To compare the three-dimensional accuracy of an open-tray and two snap on impression techniques (with and without connecting the plastic caps of the snap on impression transfers) in a full arch 6-implant model, a reference acrylic resin model of the maxilla with six implants was fabricated. Prominent geometrical triangles, in the palate area, served as reference points for a digital overlap between scans. Three impression transfer techniques were evaluated and compared: open-tray direct impression (DI), snap on impression (SpO), and connected snap on impression (SpOC). Polyether impression material was used to make 30 impressions (n = 10), and the master model and all casts were digitally scanned with a laboratory optical scanner. The obtained 3D data were converted and recorded as STL files, which were imported to a 3D inspection software program. Angular deviations (buccal, occlusal and interproximal planes) between the study casts and the reference model were measured. Data were analyzed using one-way analysis of variance (ANOVA) and Tukey post hoc test, with 0.05 used as the level of significance. The 3D angular deviations from the master model revealed no significant differences between the DI and SpO impression groups, but there were significant differences in the SpOC impression group, particularly in the buccal and occlusal planes. In all groups, the 3D angular deviation between the most distal scan abutments on each side of the model was significantly different from all other areas when compared to the master model. Within the limits of this study, it is possible to conclude that the indirect closed tray snap on impression technique with unconnected plastic caps exhibited the same three-dimensional accuracies as the direct open tray technique. The indirect closed tray snap on impression technique with connected plastic caps was less accurate than either the indirect closed tray snap on impression technique with unconnected plastic caps or the direct open tray technique. In the case of full arch implant supported prostheses, inaccuracies may be expected in the most distal implants for all the three impression techniques evaluated in this study. Further in vitro and in vivo research is required.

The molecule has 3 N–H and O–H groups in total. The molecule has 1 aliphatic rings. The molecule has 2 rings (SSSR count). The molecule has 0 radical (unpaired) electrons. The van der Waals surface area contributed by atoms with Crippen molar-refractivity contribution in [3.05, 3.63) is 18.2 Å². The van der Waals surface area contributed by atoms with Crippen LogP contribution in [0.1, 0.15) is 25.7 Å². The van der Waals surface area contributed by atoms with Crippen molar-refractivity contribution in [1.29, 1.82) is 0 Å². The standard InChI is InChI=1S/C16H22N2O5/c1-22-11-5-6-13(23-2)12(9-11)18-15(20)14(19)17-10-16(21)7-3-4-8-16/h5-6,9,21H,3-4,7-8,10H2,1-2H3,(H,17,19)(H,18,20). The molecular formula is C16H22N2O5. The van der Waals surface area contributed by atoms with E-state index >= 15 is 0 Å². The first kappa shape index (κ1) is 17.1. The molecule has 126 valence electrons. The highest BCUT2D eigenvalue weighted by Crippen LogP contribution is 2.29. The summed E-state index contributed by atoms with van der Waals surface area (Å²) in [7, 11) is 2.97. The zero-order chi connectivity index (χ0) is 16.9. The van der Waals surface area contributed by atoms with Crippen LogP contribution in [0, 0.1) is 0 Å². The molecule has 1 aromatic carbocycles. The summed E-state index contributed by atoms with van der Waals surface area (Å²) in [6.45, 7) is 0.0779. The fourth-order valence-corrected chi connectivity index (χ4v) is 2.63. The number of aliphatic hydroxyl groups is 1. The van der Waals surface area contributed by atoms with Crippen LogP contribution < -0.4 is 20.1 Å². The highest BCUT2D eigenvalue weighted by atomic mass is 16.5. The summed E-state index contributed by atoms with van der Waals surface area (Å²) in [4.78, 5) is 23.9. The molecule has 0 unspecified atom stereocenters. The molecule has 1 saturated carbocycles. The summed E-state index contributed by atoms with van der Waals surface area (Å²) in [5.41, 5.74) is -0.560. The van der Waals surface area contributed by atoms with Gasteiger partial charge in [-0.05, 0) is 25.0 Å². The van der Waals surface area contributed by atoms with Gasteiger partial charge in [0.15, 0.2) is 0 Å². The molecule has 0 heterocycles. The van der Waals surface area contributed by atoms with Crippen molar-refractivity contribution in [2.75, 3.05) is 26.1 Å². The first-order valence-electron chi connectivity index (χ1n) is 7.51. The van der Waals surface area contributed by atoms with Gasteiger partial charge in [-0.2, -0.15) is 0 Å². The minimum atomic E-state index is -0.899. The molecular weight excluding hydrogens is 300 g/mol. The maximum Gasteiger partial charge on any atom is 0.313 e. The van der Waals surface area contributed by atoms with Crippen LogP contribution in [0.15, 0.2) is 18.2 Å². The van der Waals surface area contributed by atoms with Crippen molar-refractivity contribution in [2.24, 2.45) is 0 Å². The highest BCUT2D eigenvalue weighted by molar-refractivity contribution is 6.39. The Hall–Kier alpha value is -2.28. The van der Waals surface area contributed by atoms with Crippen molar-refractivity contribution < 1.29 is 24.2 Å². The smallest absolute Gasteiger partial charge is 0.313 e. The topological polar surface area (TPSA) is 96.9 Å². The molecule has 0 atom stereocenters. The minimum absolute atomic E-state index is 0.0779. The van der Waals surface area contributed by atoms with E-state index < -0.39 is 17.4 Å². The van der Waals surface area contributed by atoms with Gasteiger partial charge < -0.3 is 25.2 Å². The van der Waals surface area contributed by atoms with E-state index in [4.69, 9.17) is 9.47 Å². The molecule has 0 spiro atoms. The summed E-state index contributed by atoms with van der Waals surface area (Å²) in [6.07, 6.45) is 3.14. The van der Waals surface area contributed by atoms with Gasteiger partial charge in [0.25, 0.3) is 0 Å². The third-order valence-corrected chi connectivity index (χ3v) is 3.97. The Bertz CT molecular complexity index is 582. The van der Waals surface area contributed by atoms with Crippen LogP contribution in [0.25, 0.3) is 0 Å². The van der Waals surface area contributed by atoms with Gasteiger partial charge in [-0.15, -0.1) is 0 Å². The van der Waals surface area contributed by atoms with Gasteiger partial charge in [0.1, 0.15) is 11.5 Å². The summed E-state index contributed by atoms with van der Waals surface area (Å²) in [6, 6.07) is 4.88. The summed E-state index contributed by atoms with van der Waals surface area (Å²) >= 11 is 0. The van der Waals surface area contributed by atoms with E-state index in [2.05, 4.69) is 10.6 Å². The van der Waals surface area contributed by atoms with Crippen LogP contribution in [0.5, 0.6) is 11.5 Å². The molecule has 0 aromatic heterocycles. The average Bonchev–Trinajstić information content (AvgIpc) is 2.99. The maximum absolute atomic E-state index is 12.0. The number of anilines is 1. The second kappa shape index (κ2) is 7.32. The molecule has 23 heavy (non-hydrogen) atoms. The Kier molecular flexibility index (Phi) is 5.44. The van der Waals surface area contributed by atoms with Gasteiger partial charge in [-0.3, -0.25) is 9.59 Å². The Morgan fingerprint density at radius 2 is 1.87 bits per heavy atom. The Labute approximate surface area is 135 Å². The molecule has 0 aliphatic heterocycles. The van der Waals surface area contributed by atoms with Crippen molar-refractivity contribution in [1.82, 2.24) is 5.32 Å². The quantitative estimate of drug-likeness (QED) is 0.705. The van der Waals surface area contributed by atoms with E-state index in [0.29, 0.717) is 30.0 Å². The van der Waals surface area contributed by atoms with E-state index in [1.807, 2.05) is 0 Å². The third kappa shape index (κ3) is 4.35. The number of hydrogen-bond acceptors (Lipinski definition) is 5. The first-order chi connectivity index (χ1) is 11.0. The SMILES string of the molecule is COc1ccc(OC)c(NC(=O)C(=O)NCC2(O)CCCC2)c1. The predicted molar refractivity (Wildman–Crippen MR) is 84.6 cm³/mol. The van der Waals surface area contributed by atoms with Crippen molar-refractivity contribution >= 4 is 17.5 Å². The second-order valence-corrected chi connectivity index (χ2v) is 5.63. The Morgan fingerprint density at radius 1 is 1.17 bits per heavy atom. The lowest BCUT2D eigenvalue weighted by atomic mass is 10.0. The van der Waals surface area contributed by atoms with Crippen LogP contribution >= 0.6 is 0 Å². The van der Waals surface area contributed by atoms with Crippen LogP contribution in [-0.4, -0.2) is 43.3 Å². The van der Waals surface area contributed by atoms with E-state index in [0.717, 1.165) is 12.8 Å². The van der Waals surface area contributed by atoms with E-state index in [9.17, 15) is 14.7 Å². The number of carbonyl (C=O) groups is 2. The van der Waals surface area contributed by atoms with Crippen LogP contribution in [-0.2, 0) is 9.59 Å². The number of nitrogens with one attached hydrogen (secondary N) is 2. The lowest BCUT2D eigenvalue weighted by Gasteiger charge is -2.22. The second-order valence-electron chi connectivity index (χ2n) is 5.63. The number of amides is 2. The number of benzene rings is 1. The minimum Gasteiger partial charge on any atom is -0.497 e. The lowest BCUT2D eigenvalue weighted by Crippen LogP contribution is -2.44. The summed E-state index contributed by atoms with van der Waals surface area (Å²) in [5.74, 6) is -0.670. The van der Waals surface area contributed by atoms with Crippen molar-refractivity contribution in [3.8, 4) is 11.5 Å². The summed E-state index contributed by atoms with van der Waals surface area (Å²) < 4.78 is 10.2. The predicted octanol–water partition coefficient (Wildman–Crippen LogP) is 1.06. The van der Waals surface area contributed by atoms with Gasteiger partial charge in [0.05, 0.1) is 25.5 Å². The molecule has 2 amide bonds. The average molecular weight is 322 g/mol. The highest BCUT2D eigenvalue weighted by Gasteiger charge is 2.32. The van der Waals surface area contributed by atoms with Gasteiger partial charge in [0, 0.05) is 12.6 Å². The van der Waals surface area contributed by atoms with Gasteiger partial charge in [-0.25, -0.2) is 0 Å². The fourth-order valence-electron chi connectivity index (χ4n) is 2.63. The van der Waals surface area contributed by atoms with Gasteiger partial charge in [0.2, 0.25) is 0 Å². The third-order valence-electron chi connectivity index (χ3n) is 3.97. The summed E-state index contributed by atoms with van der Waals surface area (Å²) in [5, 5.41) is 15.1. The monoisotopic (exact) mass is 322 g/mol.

- Snap on